But that would require journalists to write less about Hillary and Obama!

Remember the Air Pelosi flap? TPM's Greg Sargent finds an interesting admission from Adam Putnam, the No. 3 House Republican:

"Putnam now acknowledges he had no personal knowledge of any Pelosi request. He said he was commenting on an anonymously-sourced story in The Washington Times and additional coverage from CNN. 'This was a classic case where the media got out in front of us,' Putnam said. 'Did we jump on it? Yes.'

"And he is unapologetic about that. He calls the Pelosi plane story, whatever its legitimacy, 'the first break [Republicans] have had from the media in driving our message since before the Mark Foley story broke.'

"And these days, as chairman of the House Republican conference committee, it is in Putnam's congressional job description to care intensely about that.

"I'm not sure it gets any clearer than that. Putnam had no idea whether the story was true or not. Yet based on an anonymously sourced Washington Times story (and allegedly based on CNN, though what exactly CNN had added to the story at that point is unclear), he happily attacked Pelosi for 'arrogance' and 'extravagance.' More important, he is still 'unapologetic' about the fact that the story turned out to be false, because, well, it's not his job to care about such things. It's his job to 'drive' the GOP's 'message.'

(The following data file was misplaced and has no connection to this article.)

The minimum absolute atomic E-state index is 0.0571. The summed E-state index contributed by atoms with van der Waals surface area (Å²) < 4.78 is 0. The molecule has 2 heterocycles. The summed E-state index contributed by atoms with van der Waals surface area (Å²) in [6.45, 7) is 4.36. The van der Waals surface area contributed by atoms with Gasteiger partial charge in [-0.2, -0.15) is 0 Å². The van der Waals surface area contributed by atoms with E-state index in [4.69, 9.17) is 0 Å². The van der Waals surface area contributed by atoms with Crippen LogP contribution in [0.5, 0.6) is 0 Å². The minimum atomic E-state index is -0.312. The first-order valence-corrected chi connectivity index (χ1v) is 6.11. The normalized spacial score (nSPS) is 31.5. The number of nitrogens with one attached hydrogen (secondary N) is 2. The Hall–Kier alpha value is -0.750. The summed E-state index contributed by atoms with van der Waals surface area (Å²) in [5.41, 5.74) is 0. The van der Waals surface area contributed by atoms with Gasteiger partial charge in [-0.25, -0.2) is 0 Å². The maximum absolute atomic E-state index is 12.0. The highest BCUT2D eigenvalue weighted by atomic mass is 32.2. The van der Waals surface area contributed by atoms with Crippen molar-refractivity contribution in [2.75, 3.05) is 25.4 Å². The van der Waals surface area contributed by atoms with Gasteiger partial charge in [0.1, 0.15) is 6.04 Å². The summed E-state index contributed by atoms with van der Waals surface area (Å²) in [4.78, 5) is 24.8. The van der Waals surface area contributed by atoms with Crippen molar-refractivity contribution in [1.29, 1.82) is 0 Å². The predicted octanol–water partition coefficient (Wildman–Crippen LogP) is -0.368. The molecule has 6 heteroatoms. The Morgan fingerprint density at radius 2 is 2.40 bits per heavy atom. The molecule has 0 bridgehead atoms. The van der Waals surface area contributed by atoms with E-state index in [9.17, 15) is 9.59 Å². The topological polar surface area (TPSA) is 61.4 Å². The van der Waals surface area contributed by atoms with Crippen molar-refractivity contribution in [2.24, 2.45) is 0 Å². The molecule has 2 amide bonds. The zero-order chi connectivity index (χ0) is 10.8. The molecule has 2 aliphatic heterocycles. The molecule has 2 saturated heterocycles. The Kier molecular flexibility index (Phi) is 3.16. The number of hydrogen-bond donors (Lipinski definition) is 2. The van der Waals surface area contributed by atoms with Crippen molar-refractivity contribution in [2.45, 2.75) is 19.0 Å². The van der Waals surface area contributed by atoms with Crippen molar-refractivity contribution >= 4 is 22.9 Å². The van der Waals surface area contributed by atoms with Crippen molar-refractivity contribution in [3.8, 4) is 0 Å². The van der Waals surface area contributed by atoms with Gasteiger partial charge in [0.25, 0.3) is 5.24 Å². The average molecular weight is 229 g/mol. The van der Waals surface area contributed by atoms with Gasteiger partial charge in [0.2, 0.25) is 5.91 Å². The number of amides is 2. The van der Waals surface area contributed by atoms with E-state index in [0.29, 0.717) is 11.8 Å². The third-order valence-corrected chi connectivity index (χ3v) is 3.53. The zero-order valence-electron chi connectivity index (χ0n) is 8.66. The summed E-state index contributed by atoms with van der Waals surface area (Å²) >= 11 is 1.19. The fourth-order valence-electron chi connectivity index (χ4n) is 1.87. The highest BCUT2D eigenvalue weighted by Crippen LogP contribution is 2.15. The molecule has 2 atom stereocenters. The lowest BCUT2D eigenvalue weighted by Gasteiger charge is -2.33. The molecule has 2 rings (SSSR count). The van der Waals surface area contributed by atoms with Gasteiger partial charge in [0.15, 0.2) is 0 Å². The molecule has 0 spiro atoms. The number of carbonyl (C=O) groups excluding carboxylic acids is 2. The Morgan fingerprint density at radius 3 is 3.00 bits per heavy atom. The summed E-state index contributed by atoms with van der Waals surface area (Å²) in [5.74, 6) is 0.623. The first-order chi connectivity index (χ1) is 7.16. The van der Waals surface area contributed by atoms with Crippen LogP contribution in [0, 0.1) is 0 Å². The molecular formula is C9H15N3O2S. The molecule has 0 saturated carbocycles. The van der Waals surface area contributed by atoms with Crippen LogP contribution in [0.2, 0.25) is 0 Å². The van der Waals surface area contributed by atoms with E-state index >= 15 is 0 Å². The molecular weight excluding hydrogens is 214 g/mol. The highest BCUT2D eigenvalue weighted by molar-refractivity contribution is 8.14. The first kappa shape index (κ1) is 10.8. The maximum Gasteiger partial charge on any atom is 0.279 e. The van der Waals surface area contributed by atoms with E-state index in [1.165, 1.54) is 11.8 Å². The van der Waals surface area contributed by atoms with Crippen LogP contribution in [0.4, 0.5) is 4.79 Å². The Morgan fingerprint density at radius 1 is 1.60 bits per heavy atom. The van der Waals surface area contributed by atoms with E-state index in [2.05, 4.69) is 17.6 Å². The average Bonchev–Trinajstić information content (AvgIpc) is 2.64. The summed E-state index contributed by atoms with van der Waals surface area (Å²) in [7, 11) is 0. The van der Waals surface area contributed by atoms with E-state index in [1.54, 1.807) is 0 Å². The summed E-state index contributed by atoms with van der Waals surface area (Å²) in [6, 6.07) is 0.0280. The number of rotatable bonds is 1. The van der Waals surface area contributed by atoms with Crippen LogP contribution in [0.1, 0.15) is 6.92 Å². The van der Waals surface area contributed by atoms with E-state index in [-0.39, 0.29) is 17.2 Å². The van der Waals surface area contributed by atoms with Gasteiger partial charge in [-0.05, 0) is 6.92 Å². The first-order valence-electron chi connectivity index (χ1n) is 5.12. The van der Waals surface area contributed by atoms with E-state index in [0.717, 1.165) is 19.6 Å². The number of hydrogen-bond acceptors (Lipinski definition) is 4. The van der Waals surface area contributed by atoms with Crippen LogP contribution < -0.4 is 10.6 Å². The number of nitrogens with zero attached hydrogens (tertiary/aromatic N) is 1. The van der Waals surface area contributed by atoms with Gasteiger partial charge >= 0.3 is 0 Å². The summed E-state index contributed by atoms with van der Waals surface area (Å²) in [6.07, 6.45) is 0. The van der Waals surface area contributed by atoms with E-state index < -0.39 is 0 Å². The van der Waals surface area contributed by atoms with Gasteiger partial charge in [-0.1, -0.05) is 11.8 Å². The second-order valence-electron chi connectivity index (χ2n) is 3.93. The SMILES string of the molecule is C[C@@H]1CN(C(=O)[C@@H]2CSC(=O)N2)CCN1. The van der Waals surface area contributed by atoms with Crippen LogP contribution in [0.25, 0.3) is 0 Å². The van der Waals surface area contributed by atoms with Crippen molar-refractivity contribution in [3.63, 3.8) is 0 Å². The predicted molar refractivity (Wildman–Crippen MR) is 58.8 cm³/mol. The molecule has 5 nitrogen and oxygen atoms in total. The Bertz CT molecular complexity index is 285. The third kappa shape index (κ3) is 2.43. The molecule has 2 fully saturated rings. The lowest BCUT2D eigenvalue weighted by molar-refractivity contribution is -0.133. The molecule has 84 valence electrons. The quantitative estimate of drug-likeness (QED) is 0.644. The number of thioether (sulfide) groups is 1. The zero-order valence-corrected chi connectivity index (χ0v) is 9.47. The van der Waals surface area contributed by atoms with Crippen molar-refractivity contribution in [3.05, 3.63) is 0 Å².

"Look, of course Putnam is going to lie. But what of the media? This story was all over the airwaves and newspapers for days and days and days -- even well after it had been discredited. Can we all agree that this sort of occurrence is a bad thing for journalism, for politics, and for the state of our discourse? Can we all agree that it would be desirable to avoid this sort of thing? Agreed?"

Not to defend what Putnam did, but don't congressman pop off every day of the week about some story in the paper without checking it out?

Will the Money Honey ever talk to reporters again? Check out this San Antonio Express-News report:

"Known for asking the tough questions on the floor of the New York Stock Exchange, she avoided taking any herself at Trinity University's sold-out Policy Maker Breakfast. She hasn't answered media questions since the Citigroup ethical issue came to light.

"Perhaps that's why Bartiromo skipped the breakfast series' traditional post-speech news conference."

CBS's Public Eye questions whether the Boston Globe should have run the following as a front page story:

"Bridget Moynahan, whose three-year relationship with Tom Brady ended late last year, is pregnant and says the New England Patriots quarterback is the father."

What? Of course it's a Page One story! Especially since the past Super Bowl champion is dating Gisele Bundchen! (Brady's flack now says he's "excited" about the pregnancy. Yeah, right. I'm sure Gisele is too.)